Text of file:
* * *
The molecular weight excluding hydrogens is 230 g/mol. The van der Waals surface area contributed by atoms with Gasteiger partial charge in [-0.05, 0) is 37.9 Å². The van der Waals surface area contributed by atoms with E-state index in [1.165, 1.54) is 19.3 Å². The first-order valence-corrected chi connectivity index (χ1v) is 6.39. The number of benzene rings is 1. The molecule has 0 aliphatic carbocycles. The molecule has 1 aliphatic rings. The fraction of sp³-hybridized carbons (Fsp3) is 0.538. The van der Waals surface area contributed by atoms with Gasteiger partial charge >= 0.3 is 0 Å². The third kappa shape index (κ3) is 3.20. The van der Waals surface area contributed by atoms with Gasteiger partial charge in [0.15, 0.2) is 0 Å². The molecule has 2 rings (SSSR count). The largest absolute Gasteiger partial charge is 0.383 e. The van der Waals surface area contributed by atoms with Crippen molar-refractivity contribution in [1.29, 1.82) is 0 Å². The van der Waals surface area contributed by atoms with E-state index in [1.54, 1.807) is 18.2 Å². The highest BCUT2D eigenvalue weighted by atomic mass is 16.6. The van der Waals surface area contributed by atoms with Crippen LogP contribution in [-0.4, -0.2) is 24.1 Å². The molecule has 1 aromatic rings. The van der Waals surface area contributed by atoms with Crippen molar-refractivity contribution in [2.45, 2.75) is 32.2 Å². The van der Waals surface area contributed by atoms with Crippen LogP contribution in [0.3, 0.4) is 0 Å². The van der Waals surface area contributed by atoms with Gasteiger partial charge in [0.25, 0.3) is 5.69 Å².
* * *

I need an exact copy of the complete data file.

The molecular weight excluding hydrogens is 230 g/mol. The van der Waals surface area contributed by atoms with Gasteiger partial charge in [-0.05, 0) is 37.9 Å². The van der Waals surface area contributed by atoms with E-state index in [1.165, 1.54) is 19.3 Å². The first-order valence-corrected chi connectivity index (χ1v) is 6.39. The number of benzene rings is 1. The molecule has 0 aliphatic carbocycles. The molecule has 1 aliphatic rings. The fraction of sp³-hybridized carbons (Fsp3) is 0.538. The van der Waals surface area contributed by atoms with Gasteiger partial charge >= 0.3 is 0 Å². The third kappa shape index (κ3) is 3.20. The van der Waals surface area contributed by atoms with Gasteiger partial charge in [0.15, 0.2) is 0 Å². The molecule has 2 rings (SSSR count). The largest absolute Gasteiger partial charge is 0.383 e. The van der Waals surface area contributed by atoms with Crippen molar-refractivity contribution in [1.29, 1.82) is 0 Å². The van der Waals surface area contributed by atoms with E-state index in [1.54, 1.807) is 18.2 Å². The highest BCUT2D eigenvalue weighted by atomic mass is 16.6. The van der Waals surface area contributed by atoms with Crippen LogP contribution in [-0.4, -0.2) is 24.1 Å². The molecule has 1 aromatic rings. The van der Waals surface area contributed by atoms with Crippen molar-refractivity contribution in [2.45, 2.75) is 32.2 Å². The van der Waals surface area contributed by atoms with Crippen LogP contribution in [0.3, 0.4) is 0 Å². The van der Waals surface area contributed by atoms with Gasteiger partial charge in [0.25, 0.3) is 5.69 Å².